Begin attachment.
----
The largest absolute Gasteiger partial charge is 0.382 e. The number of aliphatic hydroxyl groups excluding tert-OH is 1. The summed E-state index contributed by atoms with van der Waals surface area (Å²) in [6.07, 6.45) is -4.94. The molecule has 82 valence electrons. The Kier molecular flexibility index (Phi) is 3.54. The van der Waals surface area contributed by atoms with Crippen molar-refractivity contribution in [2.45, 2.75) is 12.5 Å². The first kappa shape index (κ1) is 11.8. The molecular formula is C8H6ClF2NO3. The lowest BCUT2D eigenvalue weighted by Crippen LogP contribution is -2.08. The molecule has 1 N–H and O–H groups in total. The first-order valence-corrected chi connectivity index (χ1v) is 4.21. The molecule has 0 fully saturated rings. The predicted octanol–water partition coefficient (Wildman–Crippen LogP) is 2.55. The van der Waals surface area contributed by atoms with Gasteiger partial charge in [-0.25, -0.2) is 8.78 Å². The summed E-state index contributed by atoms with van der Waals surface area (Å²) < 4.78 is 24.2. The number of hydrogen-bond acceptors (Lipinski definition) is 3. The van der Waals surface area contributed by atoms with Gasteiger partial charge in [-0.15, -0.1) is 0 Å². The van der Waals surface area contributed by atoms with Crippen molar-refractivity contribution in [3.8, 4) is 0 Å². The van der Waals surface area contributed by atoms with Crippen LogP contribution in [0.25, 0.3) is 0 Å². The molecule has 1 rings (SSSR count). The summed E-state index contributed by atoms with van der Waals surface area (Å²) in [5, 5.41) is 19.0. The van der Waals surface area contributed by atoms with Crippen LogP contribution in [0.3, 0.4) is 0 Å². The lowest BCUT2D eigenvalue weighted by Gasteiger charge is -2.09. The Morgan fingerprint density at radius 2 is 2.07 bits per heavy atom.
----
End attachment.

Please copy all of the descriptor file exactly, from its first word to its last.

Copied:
The largest absolute Gasteiger partial charge is 0.382 e. The number of aliphatic hydroxyl groups excluding tert-OH is 1. The summed E-state index contributed by atoms with van der Waals surface area (Å²) in [6.07, 6.45) is -4.94. The molecule has 82 valence electrons. The Kier molecular flexibility index (Phi) is 3.54. The van der Waals surface area contributed by atoms with Crippen molar-refractivity contribution in [2.45, 2.75) is 12.5 Å². The first kappa shape index (κ1) is 11.8. The molecular formula is C8H6ClF2NO3. The lowest BCUT2D eigenvalue weighted by Crippen LogP contribution is -2.08. The molecule has 1 N–H and O–H groups in total. The first-order valence-corrected chi connectivity index (χ1v) is 4.21. The molecule has 0 fully saturated rings. The predicted octanol–water partition coefficient (Wildman–Crippen LogP) is 2.55. The van der Waals surface area contributed by atoms with Gasteiger partial charge in [-0.25, -0.2) is 8.78 Å². The summed E-state index contributed by atoms with van der Waals surface area (Å²) < 4.78 is 24.2. The number of hydrogen-bond acceptors (Lipinski definition) is 3. The van der Waals surface area contributed by atoms with Gasteiger partial charge in [-0.15, -0.1) is 0 Å². The van der Waals surface area contributed by atoms with Crippen molar-refractivity contribution in [3.8, 4) is 0 Å². The van der Waals surface area contributed by atoms with Crippen LogP contribution in [0.25, 0.3) is 0 Å². The molecule has 1 rings (SSSR count). The summed E-state index contributed by atoms with van der Waals surface area (Å²) in [5, 5.41) is 19.0. The van der Waals surface area contributed by atoms with Crippen LogP contribution in [0.3, 0.4) is 0 Å². The lowest BCUT2D eigenvalue weighted by Gasteiger charge is -2.09. The Morgan fingerprint density at radius 2 is 2.07 bits per heavy atom.